MetaGal (PlayStation 4) Review

By William Lowery 26.08.2019

Review for MetaGal on PlayStation 4

Last year, everyone's favourite blue cyborg, Mega Man, made his triumphant return with the stellar Mega Man 11, but prior to the game's release, it seemed uncertain whether or not he would come back. 2016 saw the release of Mighty No.9, the touted spiritual successor which was helmed by one of the series' original creators, Keiji Inafune. To say Mighty No.9 was disappointing is an understatement. But where does MetaGal fit into the picture? Like Mighty No.9, it aims to be an homage to the classic games, but the end result is less homage and more imitation.

When the villainous General Creeper kidnaps a well renowned doctor, and takes control of his cybernetic creations, only the heroic MetaGal can save the day. This follows the classic Mega Man structure of eight levels, each of whom features an end-level boss, which, when defeated, rewards her with a new weapon to use. The first four stages can be played in any order the player desires, with the subsequent four being a multi-level assault on General Creeper's base.

MetaGal can run, jump, and shoot, much like her male counterpart. She also has a quick dash she can perform, necessary for some of the tricky platforming one will encounter. Initially, she has a blaster, complete with a charge shot, but she can acquire new weapons by defeating bosses. These include heat-seeking lasers, mines, and a special bomb that doubles as a teleporter. Ammunition regenerates fairly quickly, although there are collectibles that automatically restore it.

Screenshot for MetaGal on PlayStation 4

Stages take place across a multitude of locations, many of which have their own environmental hazards and motifs to take note of. For example, Warp's stage features platforms that invert gravity for a limited period of time. Expect to encounter plenty of instant kill death spikes as well. Platforming can be pretty challenging, and should you die, you can use a gear to continue from where you left off, or restart from the last checkpoint. Gears also double as health items, so be mindful of how many gears are currently in the inventory.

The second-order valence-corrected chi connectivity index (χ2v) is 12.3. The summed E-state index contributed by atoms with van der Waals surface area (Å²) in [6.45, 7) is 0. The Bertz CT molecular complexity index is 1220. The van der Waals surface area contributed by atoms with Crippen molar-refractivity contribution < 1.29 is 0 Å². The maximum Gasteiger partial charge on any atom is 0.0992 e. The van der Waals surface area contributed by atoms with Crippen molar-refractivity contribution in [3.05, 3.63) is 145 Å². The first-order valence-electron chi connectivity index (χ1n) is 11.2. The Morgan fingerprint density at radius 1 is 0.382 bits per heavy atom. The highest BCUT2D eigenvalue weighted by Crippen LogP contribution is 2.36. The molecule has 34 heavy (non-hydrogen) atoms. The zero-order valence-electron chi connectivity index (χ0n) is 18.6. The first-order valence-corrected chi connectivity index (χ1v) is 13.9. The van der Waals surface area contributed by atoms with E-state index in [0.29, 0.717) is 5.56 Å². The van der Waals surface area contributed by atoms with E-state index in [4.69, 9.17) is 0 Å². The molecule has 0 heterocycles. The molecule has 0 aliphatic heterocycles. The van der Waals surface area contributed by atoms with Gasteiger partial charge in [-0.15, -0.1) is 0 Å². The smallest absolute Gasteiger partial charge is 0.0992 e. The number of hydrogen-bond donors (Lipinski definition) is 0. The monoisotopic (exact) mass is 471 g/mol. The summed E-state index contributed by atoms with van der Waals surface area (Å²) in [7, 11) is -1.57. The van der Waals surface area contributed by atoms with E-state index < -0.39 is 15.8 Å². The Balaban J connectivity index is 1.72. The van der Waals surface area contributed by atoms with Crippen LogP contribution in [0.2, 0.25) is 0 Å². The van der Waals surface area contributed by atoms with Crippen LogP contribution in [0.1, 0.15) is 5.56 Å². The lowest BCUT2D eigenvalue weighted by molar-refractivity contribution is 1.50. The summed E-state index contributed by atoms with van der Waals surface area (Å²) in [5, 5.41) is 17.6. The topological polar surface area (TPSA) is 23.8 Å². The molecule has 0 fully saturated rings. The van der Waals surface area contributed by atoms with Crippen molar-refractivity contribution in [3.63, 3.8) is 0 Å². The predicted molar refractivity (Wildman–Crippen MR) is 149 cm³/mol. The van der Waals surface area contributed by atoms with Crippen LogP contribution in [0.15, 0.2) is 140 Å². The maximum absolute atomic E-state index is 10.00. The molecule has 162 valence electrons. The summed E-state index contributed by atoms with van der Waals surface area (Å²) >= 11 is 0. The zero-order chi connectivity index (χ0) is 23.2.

MetaGal's biggest strength is also its biggest weakness. The game is a direct copy of Mega Man, so although it can be fun, it also doesn't have an original bone in its body. Much of what one sees in here has been done better in the series it's trying to imitate. Take the bosses, for example. Mega Man encourages gamers to go out of order and figure out which stages to beat, since certain robot masters are more susceptible to a particular weapon. This lacks this, meaning every boss can be defeated using just the blaster and at the very least, the heat-seeking lasers.

Only during the final stages does this come up with ways for the players to use the powers they haven't touched until now. As derivative as it can be, the game's 16-bit graphics are pleasing to the eye, even if the music is forgettable. Also, trophy hunters might appreciate this title's generosity when it comes to rewarding trophies, since it's possible to get the platinum within the first 15 minutes of playing.

Screenshot for MetaGal on PlayStation 4

Cubed3 Rating

Rated 4 out of 10


MetaGal is the store-brand version of - any - Mega Man. It has all of the elements from said franchise, but none of the charm - competent, but unremarkable. The pieces are there for a good experience, but the potential is withheld, and the result is a title that's merely serviceable. With the much better-made, and entertaining Mega Man 11 out, there's no need to bother with this one. Like Mighty No.9, it attempts to be a spiritual successor to the classics, but past the retro aesthetics, there is a game that's simply run-of-the-mill.




Ratalaika Games


2D Platformer



C3 Score

Rated $score out of 10  4/10

Reader Score

Rated $score out of 10  0 (0 Votes)

European release date Out now   North America release date Out now   Japan release date Out now   Australian release date Out now   


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